Higher-order models would include the effect in the vorticity and buoyancy equations of advection by the convergent meridional motion associated with the vortex stretching. A −*βυ* term on the right-hand side of the vorticity equation, Eq. (2), would act to reduce the impact of vortex stretching away from the Pole and therefore tend to localize the vorticity increase more to the polar region. Or equivalently, material circuits would contract as the relative circulation around them increases. This is perhaps consistent with the observed change in meridional scale from the lower stratosphere to the troposphere (see, e.g., Figs. 9a and 9b). Similarly, the advection of low potential vorticity air and warm air near the tropopause toward the polar region would act to decrease the vorticity increase in a region surrounding the polar cap. This effect could be somewhat reduced by warm air advection near the surface. Calculations with more complete spherical models are required to quantify these effects and treat a sloping tropopause more accurately.

The 300-m rise in the Arctic tropopause associated with 1 standard deviation of the monthly NAO index would according to the calculations be associated with some 5 hPa lowering in Arctic surface pressure due to the connection with the stratosphere, assuming similar horizontal length scales. This number can be compared with the observed amplitude of the NAO pattern at the North Pole of about 3.5 hPa as in Fig. 2a. Given the overestimation by our frictionless calculation this may suggest that perhaps more than half of magnitude of the NAO pattern at the North Pole is due to its connection with the stratosphere. In Fig. 10 the regression of mean sea level pressure on the daily NAO index is shown with a lag of 1 week (the lag 0 regression map is essentially the same as in Fig. 2a). This image should be compared with the same regression for the tropopause height in Fig. 8d. From both images we can see that a week after an NAO event the stratospheric signature over the Arctic has become more prominent relative to the Atlantic signature. Indeed, the spatial correlation of the daily PV500 regression pattern in Fig. 9b with the lagged daily NAO regression pattern in Fig. 10 is higher than with the pattern in Fig. 2a or the lag 0 regression map. This is consistent with the period after an NAO event being more influenced by its stratospheric component. Our simple model suggests that the observed tropopause rise of about 150 m over the Arctic in Fig. 8d is associated with a surface pressure drop of about 2.5 hPa near the Pole, which is close to the observed pressure signal at the North Pole in Fig. 10.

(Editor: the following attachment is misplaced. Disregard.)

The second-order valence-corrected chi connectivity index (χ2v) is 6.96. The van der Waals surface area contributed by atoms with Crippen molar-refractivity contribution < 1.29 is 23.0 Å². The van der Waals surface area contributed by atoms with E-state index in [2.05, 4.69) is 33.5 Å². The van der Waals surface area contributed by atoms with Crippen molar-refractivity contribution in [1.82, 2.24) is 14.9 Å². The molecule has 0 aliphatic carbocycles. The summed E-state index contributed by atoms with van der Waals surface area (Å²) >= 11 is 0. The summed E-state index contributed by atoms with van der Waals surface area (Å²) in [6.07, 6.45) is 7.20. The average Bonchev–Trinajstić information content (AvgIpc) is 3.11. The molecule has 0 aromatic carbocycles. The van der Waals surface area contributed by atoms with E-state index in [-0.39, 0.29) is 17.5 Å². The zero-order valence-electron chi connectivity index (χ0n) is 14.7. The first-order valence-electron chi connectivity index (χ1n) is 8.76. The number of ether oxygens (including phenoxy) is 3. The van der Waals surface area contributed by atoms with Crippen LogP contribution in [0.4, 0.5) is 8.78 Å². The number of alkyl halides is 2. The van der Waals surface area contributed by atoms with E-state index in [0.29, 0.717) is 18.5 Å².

## 5. Conclusions

The picture of the troposphere–stratosphere connections associated with the NAO as supported in this paper is that given in Fig. 1. The NAO has a stratospheric component that is coupled to its tropospheric component via wave propagation and via geostrophic and hydrostatic adjustment.